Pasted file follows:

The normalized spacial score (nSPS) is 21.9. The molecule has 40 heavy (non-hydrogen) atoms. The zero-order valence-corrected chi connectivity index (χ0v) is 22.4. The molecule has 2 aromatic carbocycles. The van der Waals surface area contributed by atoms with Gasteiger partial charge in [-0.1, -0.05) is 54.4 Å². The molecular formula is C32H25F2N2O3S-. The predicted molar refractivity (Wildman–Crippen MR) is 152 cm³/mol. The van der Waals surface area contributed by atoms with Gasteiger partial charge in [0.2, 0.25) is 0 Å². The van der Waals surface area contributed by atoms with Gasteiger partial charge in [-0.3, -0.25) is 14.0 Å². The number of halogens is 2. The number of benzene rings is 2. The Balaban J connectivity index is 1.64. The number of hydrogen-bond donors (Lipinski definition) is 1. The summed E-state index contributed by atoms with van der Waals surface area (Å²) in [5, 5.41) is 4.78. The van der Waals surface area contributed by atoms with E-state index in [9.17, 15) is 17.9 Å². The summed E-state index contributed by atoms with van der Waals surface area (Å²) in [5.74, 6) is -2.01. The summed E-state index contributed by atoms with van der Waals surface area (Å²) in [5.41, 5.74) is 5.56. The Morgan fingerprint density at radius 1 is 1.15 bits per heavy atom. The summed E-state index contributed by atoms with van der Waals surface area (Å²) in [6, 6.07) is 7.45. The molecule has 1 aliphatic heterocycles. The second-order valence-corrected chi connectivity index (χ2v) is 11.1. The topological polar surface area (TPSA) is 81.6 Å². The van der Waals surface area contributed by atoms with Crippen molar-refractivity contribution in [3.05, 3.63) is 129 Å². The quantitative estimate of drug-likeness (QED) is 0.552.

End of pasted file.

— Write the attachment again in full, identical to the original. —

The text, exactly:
The normalized spacial score (nSPS) is 21.9. The molecule has 40 heavy (non-hydrogen) atoms. The zero-order valence-corrected chi connectivity index (χ0v) is 22.4. The molecule has 2 aromatic carbocycles. The van der Waals surface area contributed by atoms with Gasteiger partial charge in [-0.1, -0.05) is 54.4 Å². The molecular formula is C32H25F2N2O3S-. The predicted molar refractivity (Wildman–Crippen MR) is 152 cm³/mol. The van der Waals surface area contributed by atoms with Gasteiger partial charge in [0.2, 0.25) is 0 Å². The van der Waals surface area contributed by atoms with Gasteiger partial charge in [-0.3, -0.25) is 14.0 Å². The number of halogens is 2. The number of benzene rings is 2. The Balaban J connectivity index is 1.64. The number of hydrogen-bond donors (Lipinski definition) is 1. The summed E-state index contributed by atoms with van der Waals surface area (Å²) in [5, 5.41) is 4.78. The van der Waals surface area contributed by atoms with E-state index in [9.17, 15) is 17.9 Å². The summed E-state index contributed by atoms with van der Waals surface area (Å²) in [5.74, 6) is -2.01. The summed E-state index contributed by atoms with van der Waals surface area (Å²) in [5.41, 5.74) is 5.56. The Morgan fingerprint density at radius 1 is 1.15 bits per heavy atom. The summed E-state index contributed by atoms with van der Waals surface area (Å²) in [6, 6.07) is 7.45. The molecule has 1 aliphatic heterocycles. The second-order valence-corrected chi connectivity index (χ2v) is 11.1. The topological polar surface area (TPSA) is 81.6 Å². The van der Waals surface area contributed by atoms with Crippen molar-refractivity contribution in [3.05, 3.63) is 129 Å². The quantitative estimate of drug-likeness (QED) is 0.552.